Indeed, both the results of the VESPA study and French epidemiological data seriously question the hypothesis that HIV-stigma has no effect or could even reduce the infection spread within the general population. Heterosexual transmission has become the major contributor to the HIV epidemics in France: migrants originating from sub-Saharan Africa accounted for 27% of HIV new diagnoses in France in 2004; whereas the majority of these infections has been acquired in their country of origin before they moved to France, there is some evidence that an increasing number of HIV infections among migrants now occur after they arrived in France [47]; moreover, the proportion of new HIV diagnoses among French individuals infected through heterosexual contacts (17% of the total number of cases in 2004) has increased in recent years, particularly in women [44], and French HIV-positive heterosexual men living in a couple with children have been found to be at high risk for late testing [48]. The VESPA study clearly confirms a significant relationship between discrimination and high risk behaviours in this heterosexual group that has become the main vector of HIV transmission in France and who is the more likely of sexual mixing with the general population.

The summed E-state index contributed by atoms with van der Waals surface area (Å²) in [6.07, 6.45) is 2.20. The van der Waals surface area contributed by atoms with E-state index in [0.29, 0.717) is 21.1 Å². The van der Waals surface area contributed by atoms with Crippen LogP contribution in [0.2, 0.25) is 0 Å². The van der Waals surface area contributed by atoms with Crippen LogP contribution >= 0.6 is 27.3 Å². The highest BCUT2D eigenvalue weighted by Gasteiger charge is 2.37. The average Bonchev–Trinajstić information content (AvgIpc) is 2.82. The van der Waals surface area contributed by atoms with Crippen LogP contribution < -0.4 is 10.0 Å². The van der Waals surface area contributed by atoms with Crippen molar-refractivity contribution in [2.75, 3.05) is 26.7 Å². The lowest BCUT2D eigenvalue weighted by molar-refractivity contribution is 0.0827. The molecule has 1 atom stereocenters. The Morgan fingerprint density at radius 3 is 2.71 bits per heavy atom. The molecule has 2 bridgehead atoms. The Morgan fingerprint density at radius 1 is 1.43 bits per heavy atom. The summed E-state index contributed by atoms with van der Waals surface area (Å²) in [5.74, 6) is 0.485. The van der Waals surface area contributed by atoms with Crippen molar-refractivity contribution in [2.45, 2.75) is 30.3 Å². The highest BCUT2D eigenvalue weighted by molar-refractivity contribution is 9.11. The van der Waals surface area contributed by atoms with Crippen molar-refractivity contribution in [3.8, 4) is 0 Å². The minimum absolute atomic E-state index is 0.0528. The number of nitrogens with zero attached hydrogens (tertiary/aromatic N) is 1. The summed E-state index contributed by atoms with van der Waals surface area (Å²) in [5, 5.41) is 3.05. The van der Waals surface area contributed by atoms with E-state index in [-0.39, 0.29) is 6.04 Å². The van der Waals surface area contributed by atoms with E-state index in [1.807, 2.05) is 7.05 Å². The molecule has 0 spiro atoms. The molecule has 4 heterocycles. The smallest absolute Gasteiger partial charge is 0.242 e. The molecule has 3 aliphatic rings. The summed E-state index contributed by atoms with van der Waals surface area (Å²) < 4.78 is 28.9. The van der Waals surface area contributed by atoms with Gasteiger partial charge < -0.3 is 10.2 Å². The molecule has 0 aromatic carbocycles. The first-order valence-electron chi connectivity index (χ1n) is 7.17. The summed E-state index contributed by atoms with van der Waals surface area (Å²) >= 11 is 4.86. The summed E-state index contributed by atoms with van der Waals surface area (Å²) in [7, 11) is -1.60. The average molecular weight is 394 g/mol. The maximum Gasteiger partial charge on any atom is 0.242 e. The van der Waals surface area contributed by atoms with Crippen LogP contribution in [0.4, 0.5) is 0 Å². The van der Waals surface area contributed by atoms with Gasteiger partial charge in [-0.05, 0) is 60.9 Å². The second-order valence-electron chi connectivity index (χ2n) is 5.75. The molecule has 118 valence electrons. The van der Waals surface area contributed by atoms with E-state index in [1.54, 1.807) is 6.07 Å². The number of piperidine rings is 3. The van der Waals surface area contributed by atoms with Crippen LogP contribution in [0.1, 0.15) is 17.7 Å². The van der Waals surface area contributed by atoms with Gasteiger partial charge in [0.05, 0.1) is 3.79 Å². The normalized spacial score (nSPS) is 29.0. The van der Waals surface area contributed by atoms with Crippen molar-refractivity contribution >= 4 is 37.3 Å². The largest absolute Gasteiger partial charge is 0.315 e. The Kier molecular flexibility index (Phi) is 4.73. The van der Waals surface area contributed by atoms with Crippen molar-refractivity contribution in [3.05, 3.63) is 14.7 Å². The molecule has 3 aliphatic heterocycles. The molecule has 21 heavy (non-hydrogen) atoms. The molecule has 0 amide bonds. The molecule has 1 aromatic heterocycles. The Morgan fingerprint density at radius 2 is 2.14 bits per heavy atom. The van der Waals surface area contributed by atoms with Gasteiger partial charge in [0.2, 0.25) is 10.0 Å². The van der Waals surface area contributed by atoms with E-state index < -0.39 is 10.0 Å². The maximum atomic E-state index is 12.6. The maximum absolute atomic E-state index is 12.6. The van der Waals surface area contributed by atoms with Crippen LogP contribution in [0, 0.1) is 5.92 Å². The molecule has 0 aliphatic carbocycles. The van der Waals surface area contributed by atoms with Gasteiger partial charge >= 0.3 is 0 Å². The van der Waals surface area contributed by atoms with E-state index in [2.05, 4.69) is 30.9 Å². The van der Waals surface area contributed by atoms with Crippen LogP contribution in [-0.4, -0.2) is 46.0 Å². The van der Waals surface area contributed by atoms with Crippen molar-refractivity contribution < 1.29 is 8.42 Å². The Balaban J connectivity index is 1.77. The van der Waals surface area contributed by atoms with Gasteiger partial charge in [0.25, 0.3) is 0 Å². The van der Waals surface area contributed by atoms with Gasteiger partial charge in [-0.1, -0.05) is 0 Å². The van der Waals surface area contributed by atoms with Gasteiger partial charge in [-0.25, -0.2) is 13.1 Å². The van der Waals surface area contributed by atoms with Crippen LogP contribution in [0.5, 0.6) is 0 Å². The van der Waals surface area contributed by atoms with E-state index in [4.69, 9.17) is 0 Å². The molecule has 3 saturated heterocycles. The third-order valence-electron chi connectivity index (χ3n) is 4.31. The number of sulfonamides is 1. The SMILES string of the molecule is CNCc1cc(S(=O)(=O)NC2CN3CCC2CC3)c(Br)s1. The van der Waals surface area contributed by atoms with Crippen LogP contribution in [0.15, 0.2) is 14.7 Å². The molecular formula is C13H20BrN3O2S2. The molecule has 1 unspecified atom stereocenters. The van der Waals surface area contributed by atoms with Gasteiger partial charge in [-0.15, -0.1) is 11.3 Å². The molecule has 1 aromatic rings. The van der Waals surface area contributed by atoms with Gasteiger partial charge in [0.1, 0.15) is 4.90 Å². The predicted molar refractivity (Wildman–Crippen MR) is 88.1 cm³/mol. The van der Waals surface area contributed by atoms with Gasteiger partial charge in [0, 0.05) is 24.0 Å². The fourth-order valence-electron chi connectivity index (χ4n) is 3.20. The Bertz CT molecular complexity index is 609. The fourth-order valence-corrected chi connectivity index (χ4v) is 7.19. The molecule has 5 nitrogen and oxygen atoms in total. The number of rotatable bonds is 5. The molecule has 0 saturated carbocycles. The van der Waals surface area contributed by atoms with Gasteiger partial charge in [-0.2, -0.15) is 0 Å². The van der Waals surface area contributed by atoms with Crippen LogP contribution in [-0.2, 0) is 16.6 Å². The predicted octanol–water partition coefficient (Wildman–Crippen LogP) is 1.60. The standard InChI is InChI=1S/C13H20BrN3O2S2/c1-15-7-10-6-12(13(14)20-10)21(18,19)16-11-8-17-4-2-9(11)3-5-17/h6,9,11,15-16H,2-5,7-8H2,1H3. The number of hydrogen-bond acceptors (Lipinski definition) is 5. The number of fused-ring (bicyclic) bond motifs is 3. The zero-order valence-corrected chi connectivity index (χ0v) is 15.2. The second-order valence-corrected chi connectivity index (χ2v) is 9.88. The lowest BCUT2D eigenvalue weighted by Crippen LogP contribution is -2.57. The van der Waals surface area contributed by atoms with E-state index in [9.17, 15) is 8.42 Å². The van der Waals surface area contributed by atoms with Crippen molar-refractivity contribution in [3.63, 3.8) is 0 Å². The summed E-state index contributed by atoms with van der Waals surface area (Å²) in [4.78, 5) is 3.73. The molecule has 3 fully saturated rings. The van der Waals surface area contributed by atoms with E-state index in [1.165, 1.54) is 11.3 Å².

Results of the VESPA Study are in line with previous research that has suggested various pathways through which stigma can contribute to the spread of HIV. First, in other cultural contexts, stigma leads some HIV-infected mothers to opt for breast-feeding instead of formula feeding because the later one would raise suspicion about their serostatus [3]. Secondly, stigma induces delays in HIV testing and non-disclosure of seropositivity to sexual partners that could both result in further transmission of HIV [5], [6]. Thirdly, perceived stigma is also correlated to poor adherence to HAART [4], [49], and poor adherence results in the development and transmission of drug resistant strains of HIV [50].